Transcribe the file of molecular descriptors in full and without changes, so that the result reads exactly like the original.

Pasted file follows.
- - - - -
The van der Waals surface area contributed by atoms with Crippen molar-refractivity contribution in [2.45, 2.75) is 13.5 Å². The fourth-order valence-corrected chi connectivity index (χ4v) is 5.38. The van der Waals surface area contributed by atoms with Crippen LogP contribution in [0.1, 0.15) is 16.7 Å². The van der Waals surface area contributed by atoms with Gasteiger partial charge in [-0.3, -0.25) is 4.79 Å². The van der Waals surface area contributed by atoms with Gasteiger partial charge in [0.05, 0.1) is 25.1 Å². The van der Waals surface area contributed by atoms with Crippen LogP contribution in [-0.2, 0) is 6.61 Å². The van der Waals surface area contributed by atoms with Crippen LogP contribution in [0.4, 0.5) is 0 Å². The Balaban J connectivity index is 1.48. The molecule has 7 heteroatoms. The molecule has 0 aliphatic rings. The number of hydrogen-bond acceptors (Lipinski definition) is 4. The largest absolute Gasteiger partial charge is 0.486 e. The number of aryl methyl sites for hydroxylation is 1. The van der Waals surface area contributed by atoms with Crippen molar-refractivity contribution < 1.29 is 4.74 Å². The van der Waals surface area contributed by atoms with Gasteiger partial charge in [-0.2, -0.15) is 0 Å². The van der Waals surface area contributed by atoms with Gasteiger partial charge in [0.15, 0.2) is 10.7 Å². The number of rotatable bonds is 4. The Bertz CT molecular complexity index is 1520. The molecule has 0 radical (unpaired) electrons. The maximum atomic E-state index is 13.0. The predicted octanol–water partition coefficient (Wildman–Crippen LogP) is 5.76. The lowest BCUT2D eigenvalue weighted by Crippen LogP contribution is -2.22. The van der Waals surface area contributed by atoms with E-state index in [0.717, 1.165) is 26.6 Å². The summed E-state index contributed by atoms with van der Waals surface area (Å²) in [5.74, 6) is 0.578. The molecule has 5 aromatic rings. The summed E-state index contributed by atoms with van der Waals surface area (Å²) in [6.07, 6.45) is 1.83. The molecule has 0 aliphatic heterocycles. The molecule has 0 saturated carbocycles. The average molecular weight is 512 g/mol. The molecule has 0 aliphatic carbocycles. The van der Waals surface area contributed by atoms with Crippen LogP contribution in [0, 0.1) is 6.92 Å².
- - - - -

The van der Waals surface area contributed by atoms with Crippen molar-refractivity contribution in [2.45, 2.75) is 13.5 Å². The fourth-order valence-corrected chi connectivity index (χ4v) is 5.38. The van der Waals surface area contributed by atoms with Crippen LogP contribution in [0.1, 0.15) is 16.7 Å². The van der Waals surface area contributed by atoms with Gasteiger partial charge in [-0.3, -0.25) is 4.79 Å². The van der Waals surface area contributed by atoms with Gasteiger partial charge in [0.05, 0.1) is 25.1 Å². The van der Waals surface area contributed by atoms with Crippen LogP contribution in [-0.2, 0) is 6.61 Å². The van der Waals surface area contributed by atoms with Crippen LogP contribution in [0.4, 0.5) is 0 Å². The Balaban J connectivity index is 1.48. The molecule has 7 heteroatoms. The molecule has 0 aliphatic rings. The number of hydrogen-bond acceptors (Lipinski definition) is 4. The largest absolute Gasteiger partial charge is 0.486 e. The number of aryl methyl sites for hydroxylation is 1. The van der Waals surface area contributed by atoms with Crippen molar-refractivity contribution < 1.29 is 4.74 Å². The van der Waals surface area contributed by atoms with Gasteiger partial charge in [-0.2, -0.15) is 0 Å². The van der Waals surface area contributed by atoms with Gasteiger partial charge in [0.15, 0.2) is 10.7 Å². The number of rotatable bonds is 4. The Bertz CT molecular complexity index is 1520. The molecule has 0 radical (unpaired) electrons. The maximum atomic E-state index is 13.0. The predicted octanol–water partition coefficient (Wildman–Crippen LogP) is 5.76. The lowest BCUT2D eigenvalue weighted by Crippen LogP contribution is -2.22. The van der Waals surface area contributed by atoms with E-state index in [0.717, 1.165) is 26.6 Å². The summed E-state index contributed by atoms with van der Waals surface area (Å²) in [5.74, 6) is 0.578. The molecule has 5 aromatic rings. The summed E-state index contributed by atoms with van der Waals surface area (Å²) in [6.07, 6.45) is 1.83. The molecule has 0 aliphatic heterocycles. The molecule has 0 saturated carbocycles. The average molecular weight is 512 g/mol. The molecule has 0 aliphatic carbocycles. The van der Waals surface area contributed by atoms with Crippen LogP contribution in [0, 0.1) is 6.92 Å².